Trilobite Beetles Are Happy Being On Land, Alive in the Present Day
by Bec Crew
I know they look like they belong in the ocean 250 million years ago, but trilobite beetles are actually pretty happy existing in the present day. On land. They hate water, what are you doing? Don’t put them in there. You’ll kill them if you do that. Found in lowland forests across Southeast Asia and India, these peculiar beetles are an enigma wrapped in an armoured shell with the tiniest head and some nice orange highlights.
The trilobite genus Duliticola belongs to the family Lycidae, commonly known as net-winged beetles. This family is a pretty interesting one, because many of its species display huge physical differences between their males and their females. Trilobite beetles are no exception.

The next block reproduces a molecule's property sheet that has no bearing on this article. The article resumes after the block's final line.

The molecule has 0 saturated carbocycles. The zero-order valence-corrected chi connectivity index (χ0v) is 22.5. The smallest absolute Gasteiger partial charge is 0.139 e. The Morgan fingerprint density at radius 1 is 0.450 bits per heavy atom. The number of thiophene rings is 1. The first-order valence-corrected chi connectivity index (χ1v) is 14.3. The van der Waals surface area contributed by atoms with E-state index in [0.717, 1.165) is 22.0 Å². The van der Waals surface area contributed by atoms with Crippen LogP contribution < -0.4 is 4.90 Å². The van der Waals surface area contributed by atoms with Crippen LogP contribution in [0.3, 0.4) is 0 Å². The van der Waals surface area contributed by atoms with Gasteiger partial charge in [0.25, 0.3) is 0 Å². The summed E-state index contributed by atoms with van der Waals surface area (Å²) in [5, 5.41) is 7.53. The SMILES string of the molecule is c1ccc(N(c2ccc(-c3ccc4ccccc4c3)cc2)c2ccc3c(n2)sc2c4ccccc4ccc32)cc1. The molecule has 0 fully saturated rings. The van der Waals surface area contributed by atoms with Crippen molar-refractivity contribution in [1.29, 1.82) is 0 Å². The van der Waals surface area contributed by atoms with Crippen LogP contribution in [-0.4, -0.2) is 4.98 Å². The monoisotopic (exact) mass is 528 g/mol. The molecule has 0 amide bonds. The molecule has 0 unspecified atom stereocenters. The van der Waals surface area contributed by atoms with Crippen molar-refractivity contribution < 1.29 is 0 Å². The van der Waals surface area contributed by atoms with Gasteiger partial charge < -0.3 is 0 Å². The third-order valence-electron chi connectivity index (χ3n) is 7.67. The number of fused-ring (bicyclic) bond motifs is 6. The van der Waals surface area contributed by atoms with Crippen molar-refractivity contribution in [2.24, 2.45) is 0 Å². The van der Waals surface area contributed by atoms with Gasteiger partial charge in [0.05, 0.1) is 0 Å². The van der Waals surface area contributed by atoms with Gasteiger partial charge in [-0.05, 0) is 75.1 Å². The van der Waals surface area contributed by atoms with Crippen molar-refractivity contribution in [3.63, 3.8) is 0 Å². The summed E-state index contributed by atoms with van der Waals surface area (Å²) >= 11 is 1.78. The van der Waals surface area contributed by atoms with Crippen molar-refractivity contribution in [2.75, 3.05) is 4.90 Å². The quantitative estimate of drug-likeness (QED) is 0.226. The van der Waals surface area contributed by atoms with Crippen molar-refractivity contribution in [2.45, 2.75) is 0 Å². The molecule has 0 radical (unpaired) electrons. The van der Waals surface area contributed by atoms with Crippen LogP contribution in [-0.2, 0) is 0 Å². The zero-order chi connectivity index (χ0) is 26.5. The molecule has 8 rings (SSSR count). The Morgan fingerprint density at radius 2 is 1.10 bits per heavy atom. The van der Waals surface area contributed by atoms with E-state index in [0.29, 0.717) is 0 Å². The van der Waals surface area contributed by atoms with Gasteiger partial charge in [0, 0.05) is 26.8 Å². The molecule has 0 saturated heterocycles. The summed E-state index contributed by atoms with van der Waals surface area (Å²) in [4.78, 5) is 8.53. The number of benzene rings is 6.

While the females are easily recognisable – that incredible form is retained from when they were larvae – the males look entirely different. They pretty much just look like plain old beetles, with long, winged bodies and a pair of thick antennae. And all they have to look forward to is growing to 5 mm long. How embarrassing, because the females end up more than ten times larger, growing up to 6 cm long…
(read more: Running Ponies - Scientific American)
photos: T - female Duliticola paradoxa by Bernard Dupont; M - female D. hoiseni by A. F. S. L. Lok and H. H. Tan; B - female D. paradoxa by Lok and Tan